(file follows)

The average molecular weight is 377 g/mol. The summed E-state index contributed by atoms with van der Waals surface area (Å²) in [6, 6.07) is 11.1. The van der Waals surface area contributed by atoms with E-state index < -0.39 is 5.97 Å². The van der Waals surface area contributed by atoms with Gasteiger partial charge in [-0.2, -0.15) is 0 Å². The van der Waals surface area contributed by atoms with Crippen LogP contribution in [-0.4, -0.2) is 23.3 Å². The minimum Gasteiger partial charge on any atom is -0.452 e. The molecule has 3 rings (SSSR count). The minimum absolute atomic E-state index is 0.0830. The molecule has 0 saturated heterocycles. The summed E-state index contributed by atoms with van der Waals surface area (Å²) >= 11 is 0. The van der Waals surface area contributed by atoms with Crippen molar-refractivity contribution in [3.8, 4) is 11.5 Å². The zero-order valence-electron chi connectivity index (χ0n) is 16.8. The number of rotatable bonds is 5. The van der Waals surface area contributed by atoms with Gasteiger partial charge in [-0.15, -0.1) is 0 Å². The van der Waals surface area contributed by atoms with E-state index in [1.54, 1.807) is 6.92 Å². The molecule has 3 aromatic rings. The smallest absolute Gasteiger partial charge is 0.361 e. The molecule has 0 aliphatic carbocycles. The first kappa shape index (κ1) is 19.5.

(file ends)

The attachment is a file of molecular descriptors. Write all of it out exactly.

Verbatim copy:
The average molecular weight is 377 g/mol. The summed E-state index contributed by atoms with van der Waals surface area (Å²) in [6, 6.07) is 11.1. The van der Waals surface area contributed by atoms with E-state index < -0.39 is 5.97 Å². The van der Waals surface area contributed by atoms with Gasteiger partial charge in [-0.2, -0.15) is 0 Å². The van der Waals surface area contributed by atoms with Crippen LogP contribution in [-0.4, -0.2) is 23.3 Å². The minimum Gasteiger partial charge on any atom is -0.452 e. The molecule has 3 rings (SSSR count). The minimum absolute atomic E-state index is 0.0830. The molecule has 0 saturated heterocycles. The summed E-state index contributed by atoms with van der Waals surface area (Å²) >= 11 is 0. The van der Waals surface area contributed by atoms with Crippen molar-refractivity contribution in [3.8, 4) is 11.5 Å². The zero-order valence-electron chi connectivity index (χ0n) is 16.8. The number of rotatable bonds is 5. The van der Waals surface area contributed by atoms with Gasteiger partial charge in [-0.15, -0.1) is 0 Å². The van der Waals surface area contributed by atoms with E-state index in [1.54, 1.807) is 6.92 Å². The molecule has 3 aromatic rings. The smallest absolute Gasteiger partial charge is 0.361 e. The molecule has 0 aliphatic carbocycles. The first kappa shape index (κ1) is 19.5.